Brazil Industry Complains: ‘We Can’t Compete with the Chinese’

In conversations with Brazil’s Minister of Development, Luiz Fernando Furlan, the president of the Rio de Janeiro Industrial Federation (Firjan), Eduardo Eugênio Gouvêa Vieira, announced that his trade association will seek safeguards because of Chinese imports.

According to Gouvêa Vieira, the measures will be necessary because there is not going to be a let up in Chinese commercial aggressiveness.

In a letter to the Minister, the head of Firjan cites the "difficulty of establishing true domestic prices in China due to the fact that the country is not really a market economy, which makes it hard to determine antidumping surtaxes."

According to Firjan, a "disorganized expansion" of imports from China is taking place in sensitive sectors, such as textiles, plastics, aluminum sheets and electronics with harmful effects on domestic Brazilian industries.

Victor Misquey, the president of the Rio apparel trade association says his sector does not want to stop Chinese imports. "We want to compete with them," he says. But that is difficult, he explains.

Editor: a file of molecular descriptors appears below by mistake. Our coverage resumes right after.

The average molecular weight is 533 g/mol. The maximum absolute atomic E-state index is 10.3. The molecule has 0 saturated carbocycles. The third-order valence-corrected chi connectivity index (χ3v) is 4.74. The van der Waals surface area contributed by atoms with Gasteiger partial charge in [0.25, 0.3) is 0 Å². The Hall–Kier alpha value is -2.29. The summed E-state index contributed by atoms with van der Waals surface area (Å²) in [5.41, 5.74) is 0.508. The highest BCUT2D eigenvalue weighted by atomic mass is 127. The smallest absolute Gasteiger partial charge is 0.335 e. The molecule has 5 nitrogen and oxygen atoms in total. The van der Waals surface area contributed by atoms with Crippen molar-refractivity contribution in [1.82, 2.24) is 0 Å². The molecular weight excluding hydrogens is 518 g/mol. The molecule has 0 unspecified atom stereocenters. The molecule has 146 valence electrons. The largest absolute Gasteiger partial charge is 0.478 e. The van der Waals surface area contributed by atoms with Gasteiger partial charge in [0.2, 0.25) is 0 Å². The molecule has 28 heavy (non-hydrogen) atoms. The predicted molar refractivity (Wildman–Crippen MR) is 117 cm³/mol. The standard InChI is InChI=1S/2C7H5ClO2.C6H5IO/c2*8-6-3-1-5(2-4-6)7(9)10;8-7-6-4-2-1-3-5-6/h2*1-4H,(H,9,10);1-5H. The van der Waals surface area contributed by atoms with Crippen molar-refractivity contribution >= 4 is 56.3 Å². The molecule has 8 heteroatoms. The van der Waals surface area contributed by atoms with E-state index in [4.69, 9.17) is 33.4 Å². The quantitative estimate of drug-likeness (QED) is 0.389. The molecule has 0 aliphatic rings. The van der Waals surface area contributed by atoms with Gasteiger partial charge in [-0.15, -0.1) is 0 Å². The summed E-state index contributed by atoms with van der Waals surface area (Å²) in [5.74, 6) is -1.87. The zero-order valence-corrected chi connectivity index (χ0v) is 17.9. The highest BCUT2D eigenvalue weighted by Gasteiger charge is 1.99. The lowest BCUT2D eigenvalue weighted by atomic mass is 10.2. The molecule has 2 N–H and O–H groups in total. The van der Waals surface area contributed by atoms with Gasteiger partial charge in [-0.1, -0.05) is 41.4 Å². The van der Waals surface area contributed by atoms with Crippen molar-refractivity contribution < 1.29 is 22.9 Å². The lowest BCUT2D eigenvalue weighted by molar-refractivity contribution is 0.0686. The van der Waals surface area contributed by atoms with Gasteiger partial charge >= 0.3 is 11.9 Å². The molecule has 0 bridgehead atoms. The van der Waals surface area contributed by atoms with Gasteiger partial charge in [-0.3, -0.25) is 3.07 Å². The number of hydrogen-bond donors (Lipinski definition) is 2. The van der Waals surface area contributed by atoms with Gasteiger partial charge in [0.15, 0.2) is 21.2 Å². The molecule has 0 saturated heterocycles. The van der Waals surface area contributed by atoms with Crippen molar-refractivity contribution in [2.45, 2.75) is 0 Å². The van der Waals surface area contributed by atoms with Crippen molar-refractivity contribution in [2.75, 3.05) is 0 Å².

According to Misquey, shirts from China arrive in Brazil costing from US$ 5.80 to US$ 6.30, while a Brazilian-made shirt will reach the consumer at a minimum cost of US $11.37.

"That is such a big difference that we cannot compete with them," says Misquey, adding that the quality of Chinese products has also improved.

Another problem the Brazilian producer faces is the exchange rate. Whereas a dollar is worth  2.40 reais in Brazil at the moment, it is worth 8.28 yuans in China, with the result that Chinese goods are extremely cheap on international markets.

Finally, there are industrial sector labor costs in China which are around US$ 105 per month (which, although close to the Brazilian minimum wage of 240 reais (US$ 100), is far below what most workers in the Brazilian industrial sector make).

Further complicating the comparison of the cost of labor in the two countries is the fact that Brazilian workers have numerous costly benefits, while the Chinese workers have none.

ABr – www.radiobras.gov.br

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